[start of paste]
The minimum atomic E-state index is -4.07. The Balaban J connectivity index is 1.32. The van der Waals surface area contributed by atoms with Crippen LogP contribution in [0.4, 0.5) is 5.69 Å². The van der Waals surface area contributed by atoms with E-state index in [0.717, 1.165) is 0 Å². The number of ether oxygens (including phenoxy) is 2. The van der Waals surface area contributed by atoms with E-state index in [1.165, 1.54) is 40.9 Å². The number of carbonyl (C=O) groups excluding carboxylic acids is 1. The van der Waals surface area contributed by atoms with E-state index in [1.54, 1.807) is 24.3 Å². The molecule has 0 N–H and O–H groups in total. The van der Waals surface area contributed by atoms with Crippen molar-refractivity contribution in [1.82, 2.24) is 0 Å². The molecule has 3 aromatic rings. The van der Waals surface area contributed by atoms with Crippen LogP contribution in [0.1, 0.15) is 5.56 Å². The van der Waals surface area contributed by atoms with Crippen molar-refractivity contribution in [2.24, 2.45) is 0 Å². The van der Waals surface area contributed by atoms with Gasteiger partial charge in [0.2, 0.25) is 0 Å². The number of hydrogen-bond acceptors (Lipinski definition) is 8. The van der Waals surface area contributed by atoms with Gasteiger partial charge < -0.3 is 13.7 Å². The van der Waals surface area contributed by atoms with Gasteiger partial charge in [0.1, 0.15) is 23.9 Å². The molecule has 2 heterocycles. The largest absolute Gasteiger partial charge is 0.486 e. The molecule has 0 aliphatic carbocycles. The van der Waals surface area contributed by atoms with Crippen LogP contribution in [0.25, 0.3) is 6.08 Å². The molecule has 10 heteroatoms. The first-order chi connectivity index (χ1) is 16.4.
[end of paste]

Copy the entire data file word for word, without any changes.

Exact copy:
The minimum atomic E-state index is -4.07. The Balaban J connectivity index is 1.32. The van der Waals surface area contributed by atoms with Crippen LogP contribution in [0.4, 0.5) is 5.69 Å². The van der Waals surface area contributed by atoms with E-state index in [0.717, 1.165) is 0 Å². The number of ether oxygens (including phenoxy) is 2. The van der Waals surface area contributed by atoms with E-state index in [1.165, 1.54) is 40.9 Å². The number of carbonyl (C=O) groups excluding carboxylic acids is 1. The van der Waals surface area contributed by atoms with E-state index in [1.54, 1.807) is 24.3 Å². The molecule has 0 N–H and O–H groups in total. The van der Waals surface area contributed by atoms with Crippen molar-refractivity contribution in [1.82, 2.24) is 0 Å². The molecule has 3 aromatic rings. The van der Waals surface area contributed by atoms with Crippen LogP contribution in [0.1, 0.15) is 5.56 Å². The van der Waals surface area contributed by atoms with Crippen molar-refractivity contribution in [2.24, 2.45) is 0 Å². The van der Waals surface area contributed by atoms with Gasteiger partial charge in [0.2, 0.25) is 0 Å². The number of hydrogen-bond acceptors (Lipinski definition) is 8. The van der Waals surface area contributed by atoms with Gasteiger partial charge < -0.3 is 13.7 Å². The van der Waals surface area contributed by atoms with Gasteiger partial charge in [0.1, 0.15) is 23.9 Å². The molecule has 2 heterocycles. The largest absolute Gasteiger partial charge is 0.486 e. The molecule has 0 aliphatic carbocycles. The van der Waals surface area contributed by atoms with Crippen LogP contribution in [0.25, 0.3) is 6.08 Å². The molecule has 10 heteroatoms. The first-order chi connectivity index (χ1) is 16.4.